Aussie Writer Tells Wives To Put Out

“Whatever happened to wifely duty?” asks Bettina Arndt in The Canberra Times. Modern wives should put out for the good of their marriages, she says, even when they don’t want to.

Obviously “wifely duty” is far from a new idea — but even neo-wifely-duty isn’t new. Caitlin Flanagan was telling wives to overcome their low libidos back in 2003. In fact, Bettina Arndt uses the exact same very unsexy phrase that Flanagan used to describe how you will probably like sex even if you didn’t want to have it: “Once the canoe is in the water, everyone starts happily paddling.”

First of all, canoeing makes us think of family vacations and mosquitoes, neither of which we want in bed with us. Second of all, both Arndt and Flanagan assume that feminism has turned the modern-day wife into a compassionless, self-gratification machine who has no concern for her husband’s needs or desires. Arndt does acknowledge that sometimes the man is the one with low libido. But she also writes,

These days unless women want sex it just doesn’t happen. Women’s right to say no has been enshrined in our cultural history since the 1960s when women’s sexual rights became a rallying cry. As terrible stories of marital rape and sexual violence claimed the public’s attention, women’s right to refuse sex became fundamental to decent relations between the genders. The new rule was that sex must wait until women are well and truly in the mood.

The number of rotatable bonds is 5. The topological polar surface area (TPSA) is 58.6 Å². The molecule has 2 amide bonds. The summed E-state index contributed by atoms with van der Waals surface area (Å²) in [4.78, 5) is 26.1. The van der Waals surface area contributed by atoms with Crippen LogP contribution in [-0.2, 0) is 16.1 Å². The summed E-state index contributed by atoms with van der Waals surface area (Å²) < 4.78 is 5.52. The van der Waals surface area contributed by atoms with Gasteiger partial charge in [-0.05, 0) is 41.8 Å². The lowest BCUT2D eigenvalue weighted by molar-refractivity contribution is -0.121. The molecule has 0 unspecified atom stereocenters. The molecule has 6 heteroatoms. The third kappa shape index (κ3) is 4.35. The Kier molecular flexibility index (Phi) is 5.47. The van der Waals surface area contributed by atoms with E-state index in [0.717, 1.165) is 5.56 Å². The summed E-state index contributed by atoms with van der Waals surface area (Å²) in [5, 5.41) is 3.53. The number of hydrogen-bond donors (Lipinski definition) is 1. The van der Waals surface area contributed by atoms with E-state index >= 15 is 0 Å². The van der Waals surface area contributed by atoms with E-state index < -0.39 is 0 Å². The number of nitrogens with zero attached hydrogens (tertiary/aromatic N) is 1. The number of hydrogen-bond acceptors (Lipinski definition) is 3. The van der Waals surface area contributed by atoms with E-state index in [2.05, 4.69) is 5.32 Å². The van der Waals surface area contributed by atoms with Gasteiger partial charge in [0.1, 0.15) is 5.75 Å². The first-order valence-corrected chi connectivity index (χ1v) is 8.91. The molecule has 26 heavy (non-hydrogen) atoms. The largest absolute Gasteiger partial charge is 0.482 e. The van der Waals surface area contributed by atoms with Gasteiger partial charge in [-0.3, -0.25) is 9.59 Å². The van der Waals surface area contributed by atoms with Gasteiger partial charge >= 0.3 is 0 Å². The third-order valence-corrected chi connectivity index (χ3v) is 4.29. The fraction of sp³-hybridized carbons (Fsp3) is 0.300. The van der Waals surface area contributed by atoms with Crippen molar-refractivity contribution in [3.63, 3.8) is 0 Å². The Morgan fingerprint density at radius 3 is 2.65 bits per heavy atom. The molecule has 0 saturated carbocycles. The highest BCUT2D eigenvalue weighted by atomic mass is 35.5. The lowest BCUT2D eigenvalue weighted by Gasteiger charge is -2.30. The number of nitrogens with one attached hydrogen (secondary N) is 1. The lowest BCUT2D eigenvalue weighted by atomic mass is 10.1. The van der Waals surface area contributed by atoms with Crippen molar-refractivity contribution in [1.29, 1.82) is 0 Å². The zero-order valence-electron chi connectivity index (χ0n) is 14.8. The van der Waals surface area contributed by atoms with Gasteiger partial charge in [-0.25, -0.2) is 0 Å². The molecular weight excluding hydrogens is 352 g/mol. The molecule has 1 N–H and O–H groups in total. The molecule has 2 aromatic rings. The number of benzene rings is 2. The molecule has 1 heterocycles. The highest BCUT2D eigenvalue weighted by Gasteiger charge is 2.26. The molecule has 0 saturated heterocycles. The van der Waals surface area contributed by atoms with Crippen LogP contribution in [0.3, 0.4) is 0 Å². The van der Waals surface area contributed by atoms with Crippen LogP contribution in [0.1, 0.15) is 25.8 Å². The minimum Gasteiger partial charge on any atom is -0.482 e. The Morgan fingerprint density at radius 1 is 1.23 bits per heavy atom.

And Flanagan says,

To many contemporary women […] the notion that sex might have any function other than personal fulfillment (and the occasional bit of carefully scheduled baby making) is a violation of the very tenets of the sexual revolution that so deeply shaped their attitudes on such matters. Under these conditions, pity the poor married man hoping to get a bit of comfort from the wife at day’s end.

In both cases, the idea is that the battle against rape and domestic violence (which it, it’s worth pointing out, far from won) has made women care only about their own sexual desires, not their husbands”. But many women with low libido feel huge guilt over it, and most women have probably had sex when they weren’t totally in the mood, just to please their partners. The idea that wives are unapologetically and obliviously indifferent to their husbands’ sexual desires, and just need a little nudge into that canoe, is damaging to men as well as women.

When sex drives are out of sync, it can be a problem for both partners, and most relationships are probably healthier if those drives can get synced up again. But to say, as Arndt does, that “women must get over that ideological roadblock of assumptions about desire and ‘just do it'” is to oversimplify both the problem and the solution. Like most problems in a relationship, sex problems are usually best solved together — not by telling one partner to just get over it.

Women Need To Say Yes To Sex [Canberra Times]

Related: The Wifely Duty [The Atlantic]

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